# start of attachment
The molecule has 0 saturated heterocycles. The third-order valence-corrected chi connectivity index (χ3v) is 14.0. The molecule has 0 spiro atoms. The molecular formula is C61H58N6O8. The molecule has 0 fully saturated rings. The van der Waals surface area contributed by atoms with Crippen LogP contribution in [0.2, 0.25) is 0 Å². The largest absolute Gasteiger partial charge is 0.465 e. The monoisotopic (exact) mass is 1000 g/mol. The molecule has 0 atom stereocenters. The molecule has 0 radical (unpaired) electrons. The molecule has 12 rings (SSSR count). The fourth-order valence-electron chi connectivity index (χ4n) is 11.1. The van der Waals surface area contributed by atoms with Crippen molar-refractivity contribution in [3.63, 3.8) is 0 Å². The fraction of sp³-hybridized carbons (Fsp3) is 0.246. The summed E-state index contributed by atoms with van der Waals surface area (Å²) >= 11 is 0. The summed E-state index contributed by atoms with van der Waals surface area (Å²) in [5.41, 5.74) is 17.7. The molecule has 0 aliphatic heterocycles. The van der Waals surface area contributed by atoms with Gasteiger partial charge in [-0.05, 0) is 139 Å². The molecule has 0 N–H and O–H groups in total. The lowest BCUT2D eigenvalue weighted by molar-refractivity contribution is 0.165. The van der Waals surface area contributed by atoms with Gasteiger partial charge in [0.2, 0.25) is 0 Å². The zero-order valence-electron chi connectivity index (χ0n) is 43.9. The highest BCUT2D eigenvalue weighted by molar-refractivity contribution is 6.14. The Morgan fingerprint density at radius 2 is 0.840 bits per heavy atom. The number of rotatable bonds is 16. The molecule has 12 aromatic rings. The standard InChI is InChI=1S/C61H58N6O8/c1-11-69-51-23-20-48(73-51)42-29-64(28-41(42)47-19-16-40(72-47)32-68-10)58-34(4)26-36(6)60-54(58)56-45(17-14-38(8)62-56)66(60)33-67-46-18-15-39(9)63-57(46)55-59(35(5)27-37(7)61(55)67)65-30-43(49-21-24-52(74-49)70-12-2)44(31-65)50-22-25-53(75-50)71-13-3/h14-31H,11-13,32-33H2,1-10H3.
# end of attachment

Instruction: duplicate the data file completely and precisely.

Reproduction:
The molecule has 0 saturated heterocycles. The third-order valence-corrected chi connectivity index (χ3v) is 14.0. The molecule has 0 spiro atoms. The molecular formula is C61H58N6O8. The molecule has 0 fully saturated rings. The van der Waals surface area contributed by atoms with Crippen LogP contribution in [0.2, 0.25) is 0 Å². The largest absolute Gasteiger partial charge is 0.465 e. The monoisotopic (exact) mass is 1000 g/mol. The molecule has 0 atom stereocenters. The molecule has 0 radical (unpaired) electrons. The molecule has 12 rings (SSSR count). The fourth-order valence-electron chi connectivity index (χ4n) is 11.1. The van der Waals surface area contributed by atoms with Crippen molar-refractivity contribution in [3.63, 3.8) is 0 Å². The fraction of sp³-hybridized carbons (Fsp3) is 0.246. The summed E-state index contributed by atoms with van der Waals surface area (Å²) >= 11 is 0. The summed E-state index contributed by atoms with van der Waals surface area (Å²) in [5.41, 5.74) is 17.7. The molecule has 0 aliphatic heterocycles. The van der Waals surface area contributed by atoms with Gasteiger partial charge in [-0.05, 0) is 139 Å². The molecule has 0 N–H and O–H groups in total. The lowest BCUT2D eigenvalue weighted by molar-refractivity contribution is 0.165. The van der Waals surface area contributed by atoms with Gasteiger partial charge in [0.2, 0.25) is 0 Å². The zero-order valence-electron chi connectivity index (χ0n) is 43.9. The highest BCUT2D eigenvalue weighted by molar-refractivity contribution is 6.14. The Morgan fingerprint density at radius 2 is 0.840 bits per heavy atom. The number of rotatable bonds is 16. The molecule has 12 aromatic rings. The standard InChI is InChI=1S/C61H58N6O8/c1-11-69-51-23-20-48(73-51)42-29-64(28-41(42)47-19-16-40(72-47)32-68-10)58-34(4)26-36(6)60-54(58)56-45(17-14-38(8)62-56)66(60)33-67-46-18-15-39(9)63-57(46)55-59(35(5)27-37(7)61(55)67)65-30-43(49-21-24-52(74-49)70-12-2)44(31-65)50-22-25-53(75-50)71-13-3/h14-31H,11-13,32-33H2,1-10H3.